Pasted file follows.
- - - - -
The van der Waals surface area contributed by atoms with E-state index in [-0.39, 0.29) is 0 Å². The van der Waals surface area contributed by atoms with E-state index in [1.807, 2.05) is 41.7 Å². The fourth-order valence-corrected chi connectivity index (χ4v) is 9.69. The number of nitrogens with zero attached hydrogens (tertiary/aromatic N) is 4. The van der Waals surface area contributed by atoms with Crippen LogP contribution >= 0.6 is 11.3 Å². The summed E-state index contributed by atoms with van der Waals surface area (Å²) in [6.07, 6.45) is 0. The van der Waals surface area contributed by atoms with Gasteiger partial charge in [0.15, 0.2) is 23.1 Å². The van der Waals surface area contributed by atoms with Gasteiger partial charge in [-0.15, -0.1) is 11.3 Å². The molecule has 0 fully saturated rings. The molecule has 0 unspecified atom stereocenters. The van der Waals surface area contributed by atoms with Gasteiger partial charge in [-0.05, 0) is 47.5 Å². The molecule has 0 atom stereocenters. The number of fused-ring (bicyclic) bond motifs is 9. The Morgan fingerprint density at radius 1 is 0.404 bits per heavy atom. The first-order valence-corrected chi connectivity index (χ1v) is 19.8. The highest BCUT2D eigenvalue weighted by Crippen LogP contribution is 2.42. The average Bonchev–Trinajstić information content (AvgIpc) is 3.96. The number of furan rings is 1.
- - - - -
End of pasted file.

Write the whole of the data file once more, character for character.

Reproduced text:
The van der Waals surface area contributed by atoms with E-state index in [-0.39, 0.29) is 0 Å². The van der Waals surface area contributed by atoms with E-state index in [1.807, 2.05) is 41.7 Å². The fourth-order valence-corrected chi connectivity index (χ4v) is 9.69. The number of nitrogens with zero attached hydrogens (tertiary/aromatic N) is 4. The van der Waals surface area contributed by atoms with Crippen LogP contribution >= 0.6 is 11.3 Å². The summed E-state index contributed by atoms with van der Waals surface area (Å²) in [6.07, 6.45) is 0. The van der Waals surface area contributed by atoms with Gasteiger partial charge in [0.15, 0.2) is 23.1 Å². The van der Waals surface area contributed by atoms with Gasteiger partial charge in [-0.15, -0.1) is 11.3 Å². The molecule has 0 fully saturated rings. The molecule has 0 unspecified atom stereocenters. The van der Waals surface area contributed by atoms with Gasteiger partial charge in [-0.05, 0) is 47.5 Å². The molecule has 0 atom stereocenters. The number of fused-ring (bicyclic) bond motifs is 9. The Morgan fingerprint density at radius 1 is 0.404 bits per heavy atom. The first-order valence-corrected chi connectivity index (χ1v) is 19.8. The highest BCUT2D eigenvalue weighted by Crippen LogP contribution is 2.42. The average Bonchev–Trinajstić information content (AvgIpc) is 3.96. The number of furan rings is 1.